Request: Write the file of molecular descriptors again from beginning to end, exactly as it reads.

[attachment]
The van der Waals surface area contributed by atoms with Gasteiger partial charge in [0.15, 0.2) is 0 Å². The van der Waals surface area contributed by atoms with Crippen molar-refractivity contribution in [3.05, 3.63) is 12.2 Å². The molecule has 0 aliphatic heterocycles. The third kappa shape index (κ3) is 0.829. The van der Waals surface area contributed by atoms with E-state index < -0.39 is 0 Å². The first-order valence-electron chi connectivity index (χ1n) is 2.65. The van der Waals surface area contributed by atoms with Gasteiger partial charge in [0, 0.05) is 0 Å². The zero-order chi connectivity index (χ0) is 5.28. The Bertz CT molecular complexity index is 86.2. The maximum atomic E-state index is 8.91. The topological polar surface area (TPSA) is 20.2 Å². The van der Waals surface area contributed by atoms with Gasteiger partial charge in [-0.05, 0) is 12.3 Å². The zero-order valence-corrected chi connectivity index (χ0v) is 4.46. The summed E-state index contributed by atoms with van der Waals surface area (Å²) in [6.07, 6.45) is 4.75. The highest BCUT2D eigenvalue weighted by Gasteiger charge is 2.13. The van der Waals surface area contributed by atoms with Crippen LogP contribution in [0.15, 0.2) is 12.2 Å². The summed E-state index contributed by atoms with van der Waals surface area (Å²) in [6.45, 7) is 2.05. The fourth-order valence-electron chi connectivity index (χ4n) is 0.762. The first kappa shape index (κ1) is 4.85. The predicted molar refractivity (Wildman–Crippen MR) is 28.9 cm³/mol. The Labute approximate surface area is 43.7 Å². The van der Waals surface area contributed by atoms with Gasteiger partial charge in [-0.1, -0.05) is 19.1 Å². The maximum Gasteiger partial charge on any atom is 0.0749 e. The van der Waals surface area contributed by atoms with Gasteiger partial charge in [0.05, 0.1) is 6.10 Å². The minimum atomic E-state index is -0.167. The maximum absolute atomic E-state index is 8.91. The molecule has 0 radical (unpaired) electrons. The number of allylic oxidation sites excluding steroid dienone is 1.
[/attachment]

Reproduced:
The van der Waals surface area contributed by atoms with Gasteiger partial charge in [0.15, 0.2) is 0 Å². The van der Waals surface area contributed by atoms with Crippen molar-refractivity contribution in [3.05, 3.63) is 12.2 Å². The molecule has 0 aliphatic heterocycles. The third kappa shape index (κ3) is 0.829. The van der Waals surface area contributed by atoms with E-state index < -0.39 is 0 Å². The first-order valence-electron chi connectivity index (χ1n) is 2.65. The van der Waals surface area contributed by atoms with Gasteiger partial charge in [0, 0.05) is 0 Å². The zero-order chi connectivity index (χ0) is 5.28. The Bertz CT molecular complexity index is 86.2. The maximum atomic E-state index is 8.91. The topological polar surface area (TPSA) is 20.2 Å². The van der Waals surface area contributed by atoms with Gasteiger partial charge in [-0.05, 0) is 12.3 Å². The zero-order valence-corrected chi connectivity index (χ0v) is 4.46. The summed E-state index contributed by atoms with van der Waals surface area (Å²) in [6.07, 6.45) is 4.75. The highest BCUT2D eigenvalue weighted by Gasteiger charge is 2.13. The van der Waals surface area contributed by atoms with Crippen LogP contribution in [0.15, 0.2) is 12.2 Å². The summed E-state index contributed by atoms with van der Waals surface area (Å²) in [6.45, 7) is 2.05. The fourth-order valence-electron chi connectivity index (χ4n) is 0.762. The first kappa shape index (κ1) is 4.85. The predicted molar refractivity (Wildman–Crippen MR) is 28.9 cm³/mol. The Labute approximate surface area is 43.7 Å². The van der Waals surface area contributed by atoms with Gasteiger partial charge in [-0.1, -0.05) is 19.1 Å². The maximum Gasteiger partial charge on any atom is 0.0749 e. The van der Waals surface area contributed by atoms with Gasteiger partial charge in [0.05, 0.1) is 6.10 Å². The minimum atomic E-state index is -0.167. The maximum absolute atomic E-state index is 8.91. The molecule has 0 radical (unpaired) electrons. The number of allylic oxidation sites excluding steroid dienone is 1.